The War on Information

The War on Information
Nick BrothersThe Free Weekly Managing Editor

Nick Brothers
The Free Weekly Managing Editor

The age of public mistrust of the media and a post-facts society is officially upon us, and our President-Elect is its mascot.

I’m sure you’ve all been like me, repeating the masochistic ritual of browsing through news article after news article where it seems like the world is taking crazy pills, trying to keep your wits together. Just when it seems like it couldn’t get more ridiculous, “Pizzagate” happens.

To the uninitiated, there’s a ridiculous conspiracy theory that Comet Ping Pong pizza parlor in Washington, D.C. is an underground child sex trafficking ring ran by the Clintons and the Democratic Party. In leaked emails, John Podesta, Hillary Clinton’s campaign manager emailed Comet’s owner about doing a fundraiser. Some people thought — or rather, were led to believe by trolls— phrases like “cheese pizza” were code words for “child pornography.”

Because just about everyone didn’t believe pizzagate and it was debunked by “lamestream media”, there in itself existed a slippery slope of denial just thick enough to string along doubt that maybe everyone’s in on it — because of the notion the Clintons are above the law. That little sliver of doubt that you aren’t getting the whole story is all it takes.

So, it came to a head. On Dec. 4, a man came in and fired three shots from an assault rifle in the restaurant during open hours to investigate if there actually was a trafficking ring going on. He promptly surrendered to police after finding no evidence. Gee, mister.

That’s just an example of fake news becoming news. It’s a good primer for the meat of what I’m getting at here.

Just a couple days ago, the CIA formally announced it has evidence to believe Russia hacked and interfered in our election to tip the favor toward Donald Trump. What does Trump do? He scoffs, and straight up says he doesn’t believe it. This is the guy who literally encouraged the Russian government to hack Hillary Clinton at a rally.

In the comment section of the news outlet where I found this story, I saw before me a literal battle for information. One side of the comments claimed with commanding confidence the news outlet was peddling fake, distorted news, while the other side defended the reporting, calling out the deniers. It’s this slippery slope of uncertainty in facts and news nowadays that’s poisoning us.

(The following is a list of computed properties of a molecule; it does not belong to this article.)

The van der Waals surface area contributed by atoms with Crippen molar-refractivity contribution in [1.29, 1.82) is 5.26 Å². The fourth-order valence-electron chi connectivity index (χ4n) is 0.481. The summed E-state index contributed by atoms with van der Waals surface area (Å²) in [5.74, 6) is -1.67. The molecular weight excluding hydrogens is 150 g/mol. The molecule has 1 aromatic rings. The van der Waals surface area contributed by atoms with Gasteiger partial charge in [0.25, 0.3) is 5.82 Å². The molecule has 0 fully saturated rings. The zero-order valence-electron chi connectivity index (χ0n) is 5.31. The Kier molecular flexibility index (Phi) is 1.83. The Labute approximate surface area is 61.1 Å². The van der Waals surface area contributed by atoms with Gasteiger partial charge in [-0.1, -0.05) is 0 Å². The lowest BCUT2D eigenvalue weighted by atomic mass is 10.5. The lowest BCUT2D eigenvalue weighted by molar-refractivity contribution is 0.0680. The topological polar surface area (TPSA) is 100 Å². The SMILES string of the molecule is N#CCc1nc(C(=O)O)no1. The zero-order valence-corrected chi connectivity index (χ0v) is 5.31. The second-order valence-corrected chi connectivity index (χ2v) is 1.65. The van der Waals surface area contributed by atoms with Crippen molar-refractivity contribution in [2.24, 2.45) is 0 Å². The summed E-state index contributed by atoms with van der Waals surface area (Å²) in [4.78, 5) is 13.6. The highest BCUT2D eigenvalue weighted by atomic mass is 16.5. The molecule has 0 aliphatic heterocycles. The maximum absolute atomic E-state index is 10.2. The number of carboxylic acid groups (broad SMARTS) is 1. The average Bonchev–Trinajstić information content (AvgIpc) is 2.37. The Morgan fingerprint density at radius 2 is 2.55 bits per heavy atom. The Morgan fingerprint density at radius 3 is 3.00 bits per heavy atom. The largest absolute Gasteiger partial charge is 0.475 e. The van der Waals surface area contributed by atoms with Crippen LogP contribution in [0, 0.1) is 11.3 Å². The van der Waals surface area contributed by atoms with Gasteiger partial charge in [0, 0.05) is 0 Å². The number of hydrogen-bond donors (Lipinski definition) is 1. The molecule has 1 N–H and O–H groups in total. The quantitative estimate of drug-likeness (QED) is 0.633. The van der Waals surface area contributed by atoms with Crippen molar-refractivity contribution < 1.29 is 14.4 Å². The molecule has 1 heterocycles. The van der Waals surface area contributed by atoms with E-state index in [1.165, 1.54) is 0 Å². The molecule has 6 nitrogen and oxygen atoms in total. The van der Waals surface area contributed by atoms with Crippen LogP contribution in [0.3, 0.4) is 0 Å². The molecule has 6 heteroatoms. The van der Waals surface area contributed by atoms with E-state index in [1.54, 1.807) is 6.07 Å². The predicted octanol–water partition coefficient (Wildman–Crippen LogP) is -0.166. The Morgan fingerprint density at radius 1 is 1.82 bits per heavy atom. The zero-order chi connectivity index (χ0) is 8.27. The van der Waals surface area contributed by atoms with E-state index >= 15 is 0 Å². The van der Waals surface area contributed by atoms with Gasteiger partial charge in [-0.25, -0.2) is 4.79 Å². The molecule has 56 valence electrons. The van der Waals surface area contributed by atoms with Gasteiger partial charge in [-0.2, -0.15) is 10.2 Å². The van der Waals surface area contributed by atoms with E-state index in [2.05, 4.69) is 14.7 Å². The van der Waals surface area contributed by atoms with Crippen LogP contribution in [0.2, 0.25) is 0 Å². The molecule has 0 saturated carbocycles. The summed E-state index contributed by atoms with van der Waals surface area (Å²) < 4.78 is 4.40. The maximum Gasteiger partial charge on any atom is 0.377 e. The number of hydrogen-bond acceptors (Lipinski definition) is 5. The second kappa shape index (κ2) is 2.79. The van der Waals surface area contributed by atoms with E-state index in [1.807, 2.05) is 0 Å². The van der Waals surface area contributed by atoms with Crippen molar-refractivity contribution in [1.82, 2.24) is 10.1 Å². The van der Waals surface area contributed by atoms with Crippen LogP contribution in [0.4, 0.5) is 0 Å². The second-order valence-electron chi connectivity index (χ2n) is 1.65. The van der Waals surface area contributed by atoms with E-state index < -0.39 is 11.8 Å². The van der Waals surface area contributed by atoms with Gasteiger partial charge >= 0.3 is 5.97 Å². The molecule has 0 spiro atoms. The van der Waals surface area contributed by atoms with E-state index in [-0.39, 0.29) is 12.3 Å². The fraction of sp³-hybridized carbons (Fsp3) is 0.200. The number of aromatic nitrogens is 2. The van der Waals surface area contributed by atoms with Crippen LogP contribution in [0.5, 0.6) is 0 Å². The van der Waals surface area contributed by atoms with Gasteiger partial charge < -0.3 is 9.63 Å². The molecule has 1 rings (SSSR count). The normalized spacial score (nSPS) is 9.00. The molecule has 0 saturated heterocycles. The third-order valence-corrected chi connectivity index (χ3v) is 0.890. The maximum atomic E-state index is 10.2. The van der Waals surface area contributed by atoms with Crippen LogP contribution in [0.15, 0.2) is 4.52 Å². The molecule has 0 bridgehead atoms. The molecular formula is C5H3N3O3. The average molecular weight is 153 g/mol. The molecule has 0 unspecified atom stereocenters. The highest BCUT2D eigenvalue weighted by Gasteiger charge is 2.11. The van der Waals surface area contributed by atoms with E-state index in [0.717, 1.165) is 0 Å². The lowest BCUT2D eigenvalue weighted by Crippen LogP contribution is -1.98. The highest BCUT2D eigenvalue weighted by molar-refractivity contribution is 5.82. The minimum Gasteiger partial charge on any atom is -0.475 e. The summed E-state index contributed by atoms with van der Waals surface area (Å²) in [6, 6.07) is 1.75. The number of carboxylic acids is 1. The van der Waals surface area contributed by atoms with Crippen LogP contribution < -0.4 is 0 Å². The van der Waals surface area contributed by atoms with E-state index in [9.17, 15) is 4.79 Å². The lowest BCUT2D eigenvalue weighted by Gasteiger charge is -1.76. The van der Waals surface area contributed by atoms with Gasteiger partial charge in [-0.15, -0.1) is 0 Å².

Now Trump is saying he doesn’t need daily intelligence briefings because he’s “very smart.”

Just… uh… what?

If we were talking face to face right now, you’d see me laugh for a few seconds, sigh, face palm and then enter a temporary unresponsive thousand-yard stare.

Let’s not forget Trump’s Wormtongue—Lord of the Rings fans, where you at—and White House Strategist is Steve Bannon, who runs the unscrupulous Right now, some of the headlines on are as follows: “10 Ways the CIA ‘Russian Hacking’ Story is Left-Wing ‘Fake News’”, “NY Times Hiring Fake Journalist to Cover Trump White House Evokes ‘Fake But Accurate’ History” and the unbelievable “There’s No Hiring Bias Against Women In Tech, They Just Suck at Interviews.”

Oh, and let’s not forget Trump has surrounded himself with other swamp monsters who have led him to believe that there’s no such thing as climate change, which is now the official position of the Trump administration. I guess let’s just forget 97 percent of the scientific community agree it’s evident climate change is being caused by human activity. Scientists aren’t to be trusted.

There’s too many angles to discuss about the state of media, our information brokers, today. Maybe it’s a mix of the news-for-profit model we have led to disregarding ethics for dollars (nothing new there), the partisan polarization of media and the increasingly blurring lines of opinion and news from numerous online outlets. It’s gotten so bad I’m not sure where to begin in how it can regain wide public trust again, other than being relentless in truth.

The thing is, there is definitely poor quality, malicious news, and there is still absolutely high quality truth-to-power news out there. Unfortunately, it’s becoming difficult to discern between the two, and facts are suddenly up for debate.

But sheesh. All hail our “very smart” Idiot King.

Thanks for reading.

Categories: Commentary